The Midnight Sky is like one of the best road trips you’ve ever taken, but when you get where you’re headed it turns out the place never existed. As much as that leaves you deflated, and isn’t a road trip you’re going on again, it was still a good trip. George Clooney (who stars and directs) takes us on a strange journey through the end of mankind based on the book Good Morning, Midnight. As things open, Augustine (Clooney) is watching helicopters load up with those abandoning an arctic research base. It turns out that the world is ending, though details aren’t given on the cause, and leaving the base is a now or never affair… but, Augustine is staying. Having a fatal illness, Augustine decides there’s no point in leaving, and doesn’t think there is anywhere to go anyway.
As people load up, there’s a Home Alone moment in which we are reassured that a little girl is safely in the other helicopter, which sets the stage for Augustine to stumble across Iris (Caoilinn Springall). As much as Augustine was generally settling into a lonesome closing of the curtain, he does actually have one last job, contacting a spacecraft on its way back to Earth. Now he has more on his plate than he expected, and he’s going to need to take a trek through the arctic besides.
The film also gives us a bit of the journey, and reaction, of the astronauts, among them Sully (Felicity Jones), Adewole (David Oyelowo), and Mitchell (Kyle Chandler). Naturally, learning that the population of Earth is wiped out isn’t enough, and the flight will go through a number of technical problems, perhaps based as much on the audience expectation that they will obviously be required to suit up and go outside. In an ironic twist, these astronauts were seeking out a place that people could live beyond Earth, and they found one. Their joyous, positive mission completed after two years, they’ve now lost contact with Earth.
Part of The Midnight Sky is a fairly brilliant movie and story, meandering along with a character and taking apart both his present and past as he is forced to face his life in not only unimaginable solitude, but as an existence so close to the end of everything. Augustine’s has been a life in service of his work, and one apparently spent dealing with certain anti-social tendencies. Now, he reflects on what it all means while braving the arctic elements in an effort to save a few lives, while trying to figure out what to do with a small child.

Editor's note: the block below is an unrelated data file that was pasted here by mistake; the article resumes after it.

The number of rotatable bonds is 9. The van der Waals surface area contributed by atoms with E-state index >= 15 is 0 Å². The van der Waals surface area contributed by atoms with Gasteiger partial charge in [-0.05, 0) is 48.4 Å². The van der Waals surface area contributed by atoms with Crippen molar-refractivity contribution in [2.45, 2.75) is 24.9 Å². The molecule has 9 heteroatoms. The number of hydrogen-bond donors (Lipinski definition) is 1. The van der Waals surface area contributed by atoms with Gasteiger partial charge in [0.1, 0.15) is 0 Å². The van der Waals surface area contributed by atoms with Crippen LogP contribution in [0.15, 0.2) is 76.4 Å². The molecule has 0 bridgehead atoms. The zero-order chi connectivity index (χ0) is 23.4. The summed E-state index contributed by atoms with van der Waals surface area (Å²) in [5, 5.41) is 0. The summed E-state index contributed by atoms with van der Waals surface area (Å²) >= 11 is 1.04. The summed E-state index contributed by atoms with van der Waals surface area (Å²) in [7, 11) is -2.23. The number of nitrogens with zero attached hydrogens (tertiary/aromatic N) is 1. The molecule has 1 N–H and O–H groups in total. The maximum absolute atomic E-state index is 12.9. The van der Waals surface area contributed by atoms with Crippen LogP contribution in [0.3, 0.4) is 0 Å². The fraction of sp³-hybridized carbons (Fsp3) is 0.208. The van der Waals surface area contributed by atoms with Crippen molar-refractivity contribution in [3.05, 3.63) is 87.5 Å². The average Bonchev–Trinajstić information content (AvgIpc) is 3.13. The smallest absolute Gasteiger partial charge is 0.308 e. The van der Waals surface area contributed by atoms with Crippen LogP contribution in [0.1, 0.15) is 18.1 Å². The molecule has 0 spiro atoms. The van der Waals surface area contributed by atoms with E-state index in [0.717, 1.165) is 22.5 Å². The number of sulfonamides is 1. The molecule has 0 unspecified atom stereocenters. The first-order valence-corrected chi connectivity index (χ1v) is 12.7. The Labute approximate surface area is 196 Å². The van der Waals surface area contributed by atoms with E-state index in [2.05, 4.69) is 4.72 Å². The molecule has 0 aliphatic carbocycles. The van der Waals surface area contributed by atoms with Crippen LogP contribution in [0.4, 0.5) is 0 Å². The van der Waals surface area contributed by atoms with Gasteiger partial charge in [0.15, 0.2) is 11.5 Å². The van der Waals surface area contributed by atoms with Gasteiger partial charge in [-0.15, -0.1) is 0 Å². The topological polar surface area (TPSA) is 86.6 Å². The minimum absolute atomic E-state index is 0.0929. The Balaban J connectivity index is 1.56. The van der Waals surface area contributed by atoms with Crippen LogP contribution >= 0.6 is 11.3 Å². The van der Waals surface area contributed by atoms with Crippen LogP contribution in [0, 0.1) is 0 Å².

Unfortunately, that movie doesn’t believe in itself enough, and thinks that a story isn’t a story, and an examination of character isn’t an examination of character, unless someone is in immediate danger once in a while, and audiences only stick around if the overarching fact that literally everyone is about to die is buoyed up by someone falling in freezing water and/or going head-to-head with a meteor shower every so often.
The story is one that is quite powerful, and is surprisingly elevated by Iris’ chipping away at Augustine’s shell and serving as a catalyst for his trips into flashback. Surprising in the caliber of the execution, not insofar as the theory. But, it’s working at cross purposes to the needless “action and splendor” throwaways. Tension for tension’s sake is just a distraction from more important aspects of a story that, let’s face it, is a fable anyway.
Beyond that, the film is only taken apart by a final fifteen minutes which finds virtually everyone making decisions that border on being just plain silly. Oddly, I find it more forgivable than I would in the case of many other films/stories, but it’s still there and still breaks everything else apart. Clooney and Springall are wonderful together, and if Clooney had nothing else going for him, he’d still have the delivery of this particular struggle, which seems nearly impossible.
Aging and regrets, or at least visiting one’s own scorecard, are common enough, and the range of emotions required aren’t the easiest to believably deliver. Here, Augustine is as often “wondering forward,” as he is questioning his past, and his questions eventually lean more toward whether or not it all led to things that couldn’t be improved. It’s not the consequences or choices so much as the sheer gravity of it all. That’s a far more difficult burden to put on one character’s shoulders and if you can’t read it on their face, it won’t matter what they do.